Sitting in front of Shakespeare and Company
My Sweet Girl,
This is my favorite picture of you. Ever. It’s my favorite because it captures your sweetness and your spirit. I remember that you didn’t want to sit for the photo, but I insisted. In my haste to capture the moment, I didn’t notice George Whitman’s last line written on the chalkboard above you: Now it is my daughter’s turn.
You see, while you were busy forming your toenails and eyelashes and lungs and that beautiful brain of yours, I was busy planning your life. I wasn’t crafting your career path; that’s none of my business and not my path to take. I was, however, scheming ways to offer as much of the world to you as possible. I dreamed of the poetry that we’d read together (Walt Whitman, of course), the paintings we’d see, the songs we’d dance to in the living room, and the places we’d visit. And, yes, now it is your turn…
Here’s what I want for you: I want you to grab the world by the throat, to take it as your own without apologies. Devour it. Roll around in it. Attack it and then love its beautiful and mysterious lessons. You need to know that this ball of dirt is yours. Don’t ever let anyone tell you that you can’t or shouldn’t.
Want to know a secret? We adults have a bad habit of extinguishing our own flames. In the minutiae of life, we forget about the dreams we whispered to ourselves as children. Sometimes, we compromise our dreams to make others happy, but I mostly think we give up because dreams aren’t always practical. (Remember what Langston Hughes says about deferred dreams. I’ll remind you until I die.) So, we play it safe. There are retirement funds and car repairs to fret over, you know. I hope you blaze your own trail, take risks, dare to dream big, and then use your fearless nature to make those big dreams come true.
Do you remember when you wrote the report about Amelia Earhart? I had forgotten that she was my hero when I was a little girl. I wanted to travel the globe with a free spirit unfettered by limitations like Amelia. I see that same spirit in you, and you’ve made me reclaim mine. As we travel the world together, I see the flame flickering in your soul. Don’t ever apologize for your verve, for your joie de vivre. Your spirit and desire to see the world are what make you an inspiration to the people around you. Don’t lose that spirit of adventure…ever.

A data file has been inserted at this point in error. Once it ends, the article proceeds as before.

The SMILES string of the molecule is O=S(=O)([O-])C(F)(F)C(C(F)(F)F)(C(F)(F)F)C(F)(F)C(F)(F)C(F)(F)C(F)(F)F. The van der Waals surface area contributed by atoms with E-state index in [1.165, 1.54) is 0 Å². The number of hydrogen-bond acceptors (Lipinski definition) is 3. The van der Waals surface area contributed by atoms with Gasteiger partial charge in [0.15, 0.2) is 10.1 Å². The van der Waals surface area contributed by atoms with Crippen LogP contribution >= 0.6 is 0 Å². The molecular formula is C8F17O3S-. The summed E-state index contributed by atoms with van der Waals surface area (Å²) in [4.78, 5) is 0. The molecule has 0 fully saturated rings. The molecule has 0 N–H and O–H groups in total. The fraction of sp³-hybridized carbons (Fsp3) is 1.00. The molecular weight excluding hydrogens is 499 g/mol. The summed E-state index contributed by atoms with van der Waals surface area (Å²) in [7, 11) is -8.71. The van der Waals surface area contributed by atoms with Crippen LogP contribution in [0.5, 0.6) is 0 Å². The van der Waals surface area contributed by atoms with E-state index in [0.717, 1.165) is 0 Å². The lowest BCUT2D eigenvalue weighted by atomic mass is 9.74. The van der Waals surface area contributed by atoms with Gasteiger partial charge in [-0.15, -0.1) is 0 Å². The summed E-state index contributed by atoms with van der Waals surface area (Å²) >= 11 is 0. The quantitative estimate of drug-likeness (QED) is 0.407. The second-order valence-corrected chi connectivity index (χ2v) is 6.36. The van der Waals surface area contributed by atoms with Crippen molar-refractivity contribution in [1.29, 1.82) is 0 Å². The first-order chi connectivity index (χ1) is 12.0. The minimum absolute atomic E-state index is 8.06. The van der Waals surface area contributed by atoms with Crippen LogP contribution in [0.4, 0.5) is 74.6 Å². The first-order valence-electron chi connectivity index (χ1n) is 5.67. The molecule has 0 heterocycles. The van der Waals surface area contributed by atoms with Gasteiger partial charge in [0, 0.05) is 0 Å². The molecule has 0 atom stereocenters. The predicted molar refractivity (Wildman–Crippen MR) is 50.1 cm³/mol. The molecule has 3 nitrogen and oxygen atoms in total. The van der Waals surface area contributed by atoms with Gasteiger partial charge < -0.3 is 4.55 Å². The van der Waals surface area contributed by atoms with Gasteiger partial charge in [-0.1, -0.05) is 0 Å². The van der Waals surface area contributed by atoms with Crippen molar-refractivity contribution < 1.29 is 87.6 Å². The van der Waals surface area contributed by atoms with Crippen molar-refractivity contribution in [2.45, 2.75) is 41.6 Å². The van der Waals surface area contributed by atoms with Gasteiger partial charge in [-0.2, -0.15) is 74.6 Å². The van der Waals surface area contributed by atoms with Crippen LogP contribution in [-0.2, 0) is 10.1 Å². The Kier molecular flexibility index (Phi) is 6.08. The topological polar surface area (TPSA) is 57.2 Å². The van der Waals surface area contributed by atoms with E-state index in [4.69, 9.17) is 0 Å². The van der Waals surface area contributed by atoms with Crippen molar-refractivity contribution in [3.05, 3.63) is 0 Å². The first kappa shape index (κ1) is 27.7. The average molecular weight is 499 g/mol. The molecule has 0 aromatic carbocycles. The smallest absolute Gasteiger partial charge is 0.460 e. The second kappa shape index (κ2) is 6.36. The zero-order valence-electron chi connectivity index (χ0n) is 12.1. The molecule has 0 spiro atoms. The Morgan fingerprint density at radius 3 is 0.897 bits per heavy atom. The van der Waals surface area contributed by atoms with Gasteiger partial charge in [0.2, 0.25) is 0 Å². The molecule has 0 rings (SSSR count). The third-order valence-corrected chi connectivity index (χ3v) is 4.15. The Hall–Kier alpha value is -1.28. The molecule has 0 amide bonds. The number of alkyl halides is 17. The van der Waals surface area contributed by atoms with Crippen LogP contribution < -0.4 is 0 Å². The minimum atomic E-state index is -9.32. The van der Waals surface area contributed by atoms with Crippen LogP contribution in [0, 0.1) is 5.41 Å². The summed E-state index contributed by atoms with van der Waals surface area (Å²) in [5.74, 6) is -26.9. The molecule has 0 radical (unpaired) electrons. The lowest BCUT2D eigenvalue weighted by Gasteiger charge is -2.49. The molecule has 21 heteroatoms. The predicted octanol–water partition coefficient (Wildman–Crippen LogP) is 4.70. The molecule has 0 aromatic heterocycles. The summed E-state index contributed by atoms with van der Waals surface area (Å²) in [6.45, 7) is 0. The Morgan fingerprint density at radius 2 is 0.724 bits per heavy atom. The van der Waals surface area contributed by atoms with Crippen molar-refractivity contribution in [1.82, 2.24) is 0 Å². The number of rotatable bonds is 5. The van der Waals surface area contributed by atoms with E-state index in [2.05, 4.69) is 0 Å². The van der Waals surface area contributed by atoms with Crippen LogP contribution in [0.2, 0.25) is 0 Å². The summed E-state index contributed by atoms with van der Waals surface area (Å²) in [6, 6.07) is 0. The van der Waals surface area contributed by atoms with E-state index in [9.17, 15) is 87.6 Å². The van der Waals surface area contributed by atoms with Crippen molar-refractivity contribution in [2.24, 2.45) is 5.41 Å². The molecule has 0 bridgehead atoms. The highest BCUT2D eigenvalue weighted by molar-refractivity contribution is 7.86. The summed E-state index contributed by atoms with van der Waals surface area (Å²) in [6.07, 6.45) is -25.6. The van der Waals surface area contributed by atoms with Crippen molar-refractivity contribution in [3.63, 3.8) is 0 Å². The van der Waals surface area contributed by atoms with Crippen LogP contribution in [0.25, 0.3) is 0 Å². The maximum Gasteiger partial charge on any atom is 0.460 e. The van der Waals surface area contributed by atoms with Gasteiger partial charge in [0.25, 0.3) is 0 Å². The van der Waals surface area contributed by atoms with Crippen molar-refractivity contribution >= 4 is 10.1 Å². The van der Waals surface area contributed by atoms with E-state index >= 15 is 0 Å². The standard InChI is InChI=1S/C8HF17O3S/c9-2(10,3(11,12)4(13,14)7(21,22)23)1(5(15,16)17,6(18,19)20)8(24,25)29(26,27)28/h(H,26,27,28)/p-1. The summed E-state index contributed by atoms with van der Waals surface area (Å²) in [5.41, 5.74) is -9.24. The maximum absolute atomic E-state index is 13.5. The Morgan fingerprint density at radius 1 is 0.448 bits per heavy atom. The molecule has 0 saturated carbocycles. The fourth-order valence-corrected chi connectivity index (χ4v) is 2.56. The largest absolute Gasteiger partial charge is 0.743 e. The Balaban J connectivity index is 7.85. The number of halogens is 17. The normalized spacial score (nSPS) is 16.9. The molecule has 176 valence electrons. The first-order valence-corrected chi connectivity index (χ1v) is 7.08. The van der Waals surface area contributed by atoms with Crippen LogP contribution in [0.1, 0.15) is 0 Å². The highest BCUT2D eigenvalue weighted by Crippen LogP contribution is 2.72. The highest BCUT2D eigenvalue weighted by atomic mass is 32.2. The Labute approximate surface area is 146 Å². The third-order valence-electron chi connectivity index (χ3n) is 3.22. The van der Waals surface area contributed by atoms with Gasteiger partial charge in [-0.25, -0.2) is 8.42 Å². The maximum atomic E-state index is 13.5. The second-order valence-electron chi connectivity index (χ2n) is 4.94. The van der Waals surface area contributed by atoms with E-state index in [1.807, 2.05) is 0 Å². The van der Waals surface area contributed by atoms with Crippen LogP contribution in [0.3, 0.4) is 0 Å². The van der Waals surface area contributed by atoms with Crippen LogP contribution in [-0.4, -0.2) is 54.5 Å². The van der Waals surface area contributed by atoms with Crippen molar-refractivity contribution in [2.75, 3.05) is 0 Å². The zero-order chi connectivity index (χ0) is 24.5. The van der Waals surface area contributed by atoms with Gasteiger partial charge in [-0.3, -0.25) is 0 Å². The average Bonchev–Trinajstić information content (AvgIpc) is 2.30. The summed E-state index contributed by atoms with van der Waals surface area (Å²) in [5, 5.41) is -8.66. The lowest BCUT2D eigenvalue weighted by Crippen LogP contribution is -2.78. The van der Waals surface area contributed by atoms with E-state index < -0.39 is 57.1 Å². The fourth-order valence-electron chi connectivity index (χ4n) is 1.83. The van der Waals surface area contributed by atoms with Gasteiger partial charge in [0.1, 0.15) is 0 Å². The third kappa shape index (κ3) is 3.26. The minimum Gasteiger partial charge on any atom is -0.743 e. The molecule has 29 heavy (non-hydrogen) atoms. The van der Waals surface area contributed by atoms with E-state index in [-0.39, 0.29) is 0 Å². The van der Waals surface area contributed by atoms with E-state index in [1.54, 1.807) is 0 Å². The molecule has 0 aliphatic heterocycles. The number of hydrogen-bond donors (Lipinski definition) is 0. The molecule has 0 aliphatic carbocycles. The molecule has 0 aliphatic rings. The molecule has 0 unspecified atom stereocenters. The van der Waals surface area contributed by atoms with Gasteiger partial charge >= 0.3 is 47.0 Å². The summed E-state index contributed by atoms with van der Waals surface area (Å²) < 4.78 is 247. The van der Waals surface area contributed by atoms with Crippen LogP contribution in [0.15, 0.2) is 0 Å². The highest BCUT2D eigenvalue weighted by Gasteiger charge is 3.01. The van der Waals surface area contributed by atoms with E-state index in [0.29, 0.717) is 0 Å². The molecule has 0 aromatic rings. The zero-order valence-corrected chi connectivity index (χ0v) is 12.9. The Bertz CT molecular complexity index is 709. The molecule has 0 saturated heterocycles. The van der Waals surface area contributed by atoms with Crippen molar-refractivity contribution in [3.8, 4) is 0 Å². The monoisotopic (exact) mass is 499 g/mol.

Wanderlust is a disease, and I’m afraid that you’ve inherited the gene. The fact that you have the goal to reach thirteen countries by the age of thirteen makes me proud. You’re well on your way with ten countries under your belt. I have no doubt that you will reach your goal, and I hope that I’m with you when you receive the thirteenth stamp on your passport. We’ll celebrate, I promise.
Do you remember the first time that you saw the Eiffel Tower? The sun splayed through the hard steel, and Paris was beginning to wake from its slumber. You gasped. I could see your heart jumping out of your body. You wanted to run to it. Your eyes were big and bright, and we had to hold you back from running away from us. It’s this type of moment that I want you to experience over and over. We adults sometimes have a way of forgetting the joy of a moment. I hope you never forget the joy.
Remember, exploring the world is about the smaller, unplanned moments. Wander the streets. Take in the scents. Look at the sky. Hear the sounds. Soak it all in. I guarantee that these will be the things you remember when you are older. Sure, see the big stuff, but then wander. Your mind has a way of capturing and holding on to memories far better than any camera. You’ll be a walking scrapbook of sights and sounds and scents.
If you learn nothing else from your adventures, I hope it’s this: everyone you meet is walking his own path. Whether you travel to France or Japan, the bottom line is that we all have more in common than not. We all want freedom from suffering; we all want someone to love and to love us in return; we all want a place to sleep; and we all want food and drink. When you cross paths with others, remember these things. You will surely make friends if you remember the similarities and not the differences. Don’t let cultural, religious, or linguistic barriers keep you from learning and loving. You will be a richer person for it.
One day, much sooner than I’d like to accept, you’ll be on your own. I’ve no doubt that you’ll lasso the world and bend it to your will. Just remember to keep your passport current and a backpack at the ready. Pack a journal and a camera, and leave room for a spare pair of shoes. Keep your eyes open to the beauty of the world, your mind open to the differences, your arms ready to embrace humanity, and your heart prepared to fill with utter joy.